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If an employee sues his employer for discrimination, and is subsequently terminated, he can tack on an unlawful retaliation claim. He may not win, but he’ll probably get a chance to make his case.
Let’s tweak that scenario. If an employee sues his employer for discrimination, leaves the company to start his own business, and later doesn’t get a chance to pitch a software idea to the former employer, he doesn’t then get to sue for retaliation.
That seems pretty obvious, right? At least the Seventh Circuit Court of Appeals thinks it is.
In 2005, Syed Alam filed an employment discrimination lawsuit against Miller Brewing, his former employer. Alam and Miller Brewing settled the case in 2006. At some point thereafter, Alam, whose company Alam & Company provides software and consulting services to the brewing industry, approached MillerCoors, the joint venture between Miller Brewing and Coors Brewing Company, about developing a software prototype for MillerCoors and its distributors.
MillerCoors told Alam that if he developed the software prototype, it would give him an opportunity to make a sales presentation.
After Alam spent over two months working to develop the prototype and collaborating with MillerCoors employees, the company indicated that it would no longer consider working with Alam because of his prior lawsuit.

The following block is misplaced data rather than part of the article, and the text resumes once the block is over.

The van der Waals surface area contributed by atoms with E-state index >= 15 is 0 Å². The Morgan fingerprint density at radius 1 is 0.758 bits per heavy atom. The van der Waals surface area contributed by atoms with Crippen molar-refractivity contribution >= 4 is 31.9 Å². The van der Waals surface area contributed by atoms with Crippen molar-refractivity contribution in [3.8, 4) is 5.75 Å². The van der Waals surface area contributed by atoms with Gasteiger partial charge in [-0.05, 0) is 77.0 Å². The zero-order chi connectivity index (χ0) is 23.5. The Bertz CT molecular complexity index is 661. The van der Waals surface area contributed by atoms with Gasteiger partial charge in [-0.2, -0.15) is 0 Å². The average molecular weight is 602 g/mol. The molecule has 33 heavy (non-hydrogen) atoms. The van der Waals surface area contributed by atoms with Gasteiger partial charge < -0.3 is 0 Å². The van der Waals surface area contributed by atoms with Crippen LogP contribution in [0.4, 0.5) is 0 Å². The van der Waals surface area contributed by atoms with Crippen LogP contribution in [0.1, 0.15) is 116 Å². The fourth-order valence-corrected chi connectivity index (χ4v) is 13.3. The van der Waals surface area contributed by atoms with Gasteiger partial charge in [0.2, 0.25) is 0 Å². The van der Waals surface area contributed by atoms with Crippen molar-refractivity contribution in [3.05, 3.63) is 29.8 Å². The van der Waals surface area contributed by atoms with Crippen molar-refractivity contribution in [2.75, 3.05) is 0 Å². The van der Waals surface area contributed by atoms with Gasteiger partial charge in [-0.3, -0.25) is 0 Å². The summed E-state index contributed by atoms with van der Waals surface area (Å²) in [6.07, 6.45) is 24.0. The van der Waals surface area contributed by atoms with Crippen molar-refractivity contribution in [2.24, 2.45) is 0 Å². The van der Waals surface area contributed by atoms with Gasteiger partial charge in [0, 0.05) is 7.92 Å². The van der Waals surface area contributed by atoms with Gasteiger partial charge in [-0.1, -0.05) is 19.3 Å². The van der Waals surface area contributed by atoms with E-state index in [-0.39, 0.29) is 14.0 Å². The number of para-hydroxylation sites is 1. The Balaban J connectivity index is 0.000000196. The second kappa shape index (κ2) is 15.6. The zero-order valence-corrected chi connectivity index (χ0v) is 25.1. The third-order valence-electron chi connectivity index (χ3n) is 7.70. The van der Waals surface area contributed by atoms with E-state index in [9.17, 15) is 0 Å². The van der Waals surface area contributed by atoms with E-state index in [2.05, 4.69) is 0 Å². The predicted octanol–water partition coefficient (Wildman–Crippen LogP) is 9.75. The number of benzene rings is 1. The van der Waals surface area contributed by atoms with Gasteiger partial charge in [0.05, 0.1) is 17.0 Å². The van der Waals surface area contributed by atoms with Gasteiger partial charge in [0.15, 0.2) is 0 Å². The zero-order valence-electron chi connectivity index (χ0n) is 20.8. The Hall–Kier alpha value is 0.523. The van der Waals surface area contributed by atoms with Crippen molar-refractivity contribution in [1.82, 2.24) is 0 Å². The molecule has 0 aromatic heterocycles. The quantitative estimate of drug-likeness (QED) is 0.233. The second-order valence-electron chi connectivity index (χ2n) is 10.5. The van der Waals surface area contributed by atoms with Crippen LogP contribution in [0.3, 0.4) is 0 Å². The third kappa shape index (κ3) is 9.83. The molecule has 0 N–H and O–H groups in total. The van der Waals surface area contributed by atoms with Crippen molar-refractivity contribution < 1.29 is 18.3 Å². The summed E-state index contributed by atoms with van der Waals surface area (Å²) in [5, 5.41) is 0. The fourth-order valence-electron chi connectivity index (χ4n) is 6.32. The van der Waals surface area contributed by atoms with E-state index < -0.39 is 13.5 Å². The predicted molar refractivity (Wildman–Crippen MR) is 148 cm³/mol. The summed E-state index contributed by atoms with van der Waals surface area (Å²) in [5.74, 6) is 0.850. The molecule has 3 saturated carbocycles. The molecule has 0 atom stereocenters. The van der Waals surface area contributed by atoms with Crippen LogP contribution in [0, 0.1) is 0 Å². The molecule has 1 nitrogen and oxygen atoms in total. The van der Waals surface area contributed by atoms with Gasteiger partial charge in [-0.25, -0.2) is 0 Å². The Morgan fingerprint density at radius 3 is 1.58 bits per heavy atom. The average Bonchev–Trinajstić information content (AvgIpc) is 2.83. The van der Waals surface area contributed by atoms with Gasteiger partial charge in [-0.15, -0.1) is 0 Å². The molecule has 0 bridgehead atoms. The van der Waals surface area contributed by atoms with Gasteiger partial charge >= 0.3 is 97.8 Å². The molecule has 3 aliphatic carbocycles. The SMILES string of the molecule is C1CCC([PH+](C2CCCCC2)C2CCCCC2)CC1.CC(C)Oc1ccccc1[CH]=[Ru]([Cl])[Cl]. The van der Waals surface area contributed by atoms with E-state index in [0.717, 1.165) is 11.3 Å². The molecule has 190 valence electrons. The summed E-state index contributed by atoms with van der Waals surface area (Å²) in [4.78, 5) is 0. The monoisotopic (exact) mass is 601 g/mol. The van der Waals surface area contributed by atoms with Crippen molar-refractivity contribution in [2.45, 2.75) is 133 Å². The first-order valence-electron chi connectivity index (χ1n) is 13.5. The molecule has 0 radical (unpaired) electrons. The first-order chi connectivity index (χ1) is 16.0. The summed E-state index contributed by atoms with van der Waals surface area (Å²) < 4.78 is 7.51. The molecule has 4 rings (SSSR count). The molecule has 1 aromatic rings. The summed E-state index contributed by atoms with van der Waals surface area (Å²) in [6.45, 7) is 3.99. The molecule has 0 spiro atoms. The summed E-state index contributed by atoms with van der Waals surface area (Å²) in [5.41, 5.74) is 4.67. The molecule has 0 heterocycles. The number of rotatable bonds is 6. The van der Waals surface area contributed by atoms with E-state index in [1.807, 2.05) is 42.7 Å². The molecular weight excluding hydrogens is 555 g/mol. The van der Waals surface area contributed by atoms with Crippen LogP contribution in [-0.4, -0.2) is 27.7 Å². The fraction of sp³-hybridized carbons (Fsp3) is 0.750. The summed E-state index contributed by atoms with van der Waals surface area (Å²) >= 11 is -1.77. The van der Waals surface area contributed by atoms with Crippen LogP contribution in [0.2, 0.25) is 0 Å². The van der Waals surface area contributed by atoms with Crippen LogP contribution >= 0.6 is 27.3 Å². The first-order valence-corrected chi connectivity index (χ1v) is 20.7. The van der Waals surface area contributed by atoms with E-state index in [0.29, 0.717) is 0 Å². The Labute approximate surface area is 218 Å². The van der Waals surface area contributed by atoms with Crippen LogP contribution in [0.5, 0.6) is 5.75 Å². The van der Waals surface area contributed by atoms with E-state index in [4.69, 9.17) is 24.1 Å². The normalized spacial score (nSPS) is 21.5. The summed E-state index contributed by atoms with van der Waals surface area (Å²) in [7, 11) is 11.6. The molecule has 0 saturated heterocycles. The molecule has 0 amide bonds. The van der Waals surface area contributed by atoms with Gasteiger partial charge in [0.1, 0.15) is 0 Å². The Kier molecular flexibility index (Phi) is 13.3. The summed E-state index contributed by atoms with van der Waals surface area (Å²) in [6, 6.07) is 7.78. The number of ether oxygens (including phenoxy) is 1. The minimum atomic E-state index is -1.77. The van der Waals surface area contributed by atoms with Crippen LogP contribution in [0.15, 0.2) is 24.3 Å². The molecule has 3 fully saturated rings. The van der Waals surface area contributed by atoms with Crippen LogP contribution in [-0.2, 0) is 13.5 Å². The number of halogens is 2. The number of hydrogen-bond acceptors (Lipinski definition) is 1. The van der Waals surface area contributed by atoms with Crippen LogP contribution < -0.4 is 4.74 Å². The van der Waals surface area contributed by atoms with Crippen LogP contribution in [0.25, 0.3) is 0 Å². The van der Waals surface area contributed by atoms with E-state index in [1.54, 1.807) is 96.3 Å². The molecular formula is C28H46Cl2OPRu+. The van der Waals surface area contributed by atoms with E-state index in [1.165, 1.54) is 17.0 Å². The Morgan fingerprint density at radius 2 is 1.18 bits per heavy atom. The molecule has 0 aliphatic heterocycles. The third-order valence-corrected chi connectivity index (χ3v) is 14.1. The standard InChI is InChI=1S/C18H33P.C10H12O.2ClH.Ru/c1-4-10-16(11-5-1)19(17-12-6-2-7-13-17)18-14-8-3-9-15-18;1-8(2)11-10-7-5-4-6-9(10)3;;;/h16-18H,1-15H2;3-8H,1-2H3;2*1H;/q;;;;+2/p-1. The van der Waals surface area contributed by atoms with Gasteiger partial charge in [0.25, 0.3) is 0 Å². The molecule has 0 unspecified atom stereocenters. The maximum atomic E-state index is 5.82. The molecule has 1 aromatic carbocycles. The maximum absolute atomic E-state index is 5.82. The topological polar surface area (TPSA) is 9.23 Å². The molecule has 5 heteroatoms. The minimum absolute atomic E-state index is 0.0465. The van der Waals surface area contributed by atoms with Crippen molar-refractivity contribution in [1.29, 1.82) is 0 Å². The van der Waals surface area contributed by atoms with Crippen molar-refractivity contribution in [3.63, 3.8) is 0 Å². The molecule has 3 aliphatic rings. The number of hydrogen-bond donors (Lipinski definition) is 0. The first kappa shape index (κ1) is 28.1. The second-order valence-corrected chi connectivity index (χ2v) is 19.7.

Alam sued Miller Brewing and MillerCoors, alleging unlawful retaliation under Title VII and a state law claim for promissory estoppel. The district court granted the defendants' motion to dismiss for failure to state a claim, and Alam appealed.
To avoid dismissal, Alam's complaint must contain allegations that "state a claim to relief that is plausible on its face." The complaint must contain "allegations plausibly suggesting (not merely consistent with)" an entitlement to relief.
Here, the Seventh Circuit Court noted that Title VII's anti-retaliation provision makes it "an unlawful employment practice for an employer to discriminate against any of his employees or applicants for employment ... because he has opposed ... an unlawful employment practice."
While individuals are protected from retaliation by their former employers, and as applicants for employment, Alam didn't allege that he applied for employment with MillerCoors or that he was ever employed by MillerCoors. Instead -- as the district court concluded -- his prospective status in relation to MillerCoors was that of an independent contractor, which does not fall within the protections of Title VII.
If Alam had applied for employment, the "we-won't-hire-you-because-you-sued-us" excuse might have been actionable. As a prospective independent contractor, Alam was out of luck.